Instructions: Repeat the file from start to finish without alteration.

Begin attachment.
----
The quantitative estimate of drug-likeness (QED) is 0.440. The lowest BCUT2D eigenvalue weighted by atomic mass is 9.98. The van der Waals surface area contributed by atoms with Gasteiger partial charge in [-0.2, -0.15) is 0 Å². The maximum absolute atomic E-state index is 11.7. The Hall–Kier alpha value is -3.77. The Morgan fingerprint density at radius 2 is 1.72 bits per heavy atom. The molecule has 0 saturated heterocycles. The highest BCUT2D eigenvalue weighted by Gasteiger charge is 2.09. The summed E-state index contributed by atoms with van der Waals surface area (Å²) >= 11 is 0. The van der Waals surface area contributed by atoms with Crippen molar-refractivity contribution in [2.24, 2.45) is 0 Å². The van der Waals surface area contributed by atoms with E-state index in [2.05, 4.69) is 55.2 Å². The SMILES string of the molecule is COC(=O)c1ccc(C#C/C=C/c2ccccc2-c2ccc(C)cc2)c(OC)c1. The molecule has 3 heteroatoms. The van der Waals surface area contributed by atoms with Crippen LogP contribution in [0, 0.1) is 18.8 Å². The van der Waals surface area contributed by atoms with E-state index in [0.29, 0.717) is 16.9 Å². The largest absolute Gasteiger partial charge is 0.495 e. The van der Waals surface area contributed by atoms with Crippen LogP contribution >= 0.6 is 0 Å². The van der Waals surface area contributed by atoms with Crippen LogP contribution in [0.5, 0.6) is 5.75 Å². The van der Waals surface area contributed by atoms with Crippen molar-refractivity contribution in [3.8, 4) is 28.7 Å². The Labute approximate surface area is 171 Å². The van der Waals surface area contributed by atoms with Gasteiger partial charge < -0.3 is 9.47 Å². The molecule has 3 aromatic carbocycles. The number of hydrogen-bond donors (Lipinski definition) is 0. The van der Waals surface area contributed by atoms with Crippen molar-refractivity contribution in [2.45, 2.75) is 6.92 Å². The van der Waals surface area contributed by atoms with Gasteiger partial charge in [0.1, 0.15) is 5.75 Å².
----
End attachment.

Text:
The quantitative estimate of drug-likeness (QED) is 0.440. The lowest BCUT2D eigenvalue weighted by atomic mass is 9.98. The van der Waals surface area contributed by atoms with Gasteiger partial charge in [-0.2, -0.15) is 0 Å². The maximum absolute atomic E-state index is 11.7. The Hall–Kier alpha value is -3.77. The Morgan fingerprint density at radius 2 is 1.72 bits per heavy atom. The molecule has 0 saturated heterocycles. The highest BCUT2D eigenvalue weighted by Gasteiger charge is 2.09. The summed E-state index contributed by atoms with van der Waals surface area (Å²) >= 11 is 0. The van der Waals surface area contributed by atoms with Crippen molar-refractivity contribution in [2.24, 2.45) is 0 Å². The van der Waals surface area contributed by atoms with E-state index in [2.05, 4.69) is 55.2 Å². The SMILES string of the molecule is COC(=O)c1ccc(C#C/C=C/c2ccccc2-c2ccc(C)cc2)c(OC)c1. The molecule has 3 heteroatoms. The van der Waals surface area contributed by atoms with Crippen LogP contribution in [0, 0.1) is 18.8 Å². The van der Waals surface area contributed by atoms with E-state index in [0.29, 0.717) is 16.9 Å². The largest absolute Gasteiger partial charge is 0.495 e. The van der Waals surface area contributed by atoms with Crippen LogP contribution >= 0.6 is 0 Å². The van der Waals surface area contributed by atoms with Crippen LogP contribution in [0.5, 0.6) is 5.75 Å². The van der Waals surface area contributed by atoms with Crippen molar-refractivity contribution in [3.8, 4) is 28.7 Å². The Labute approximate surface area is 171 Å². The van der Waals surface area contributed by atoms with Gasteiger partial charge < -0.3 is 9.47 Å². The molecule has 3 aromatic carbocycles. The number of hydrogen-bond donors (Lipinski definition) is 0. The van der Waals surface area contributed by atoms with Crippen molar-refractivity contribution in [2.45, 2.75) is 6.92 Å². The van der Waals surface area contributed by atoms with Gasteiger partial charge in [0.1, 0.15) is 5.75 Å².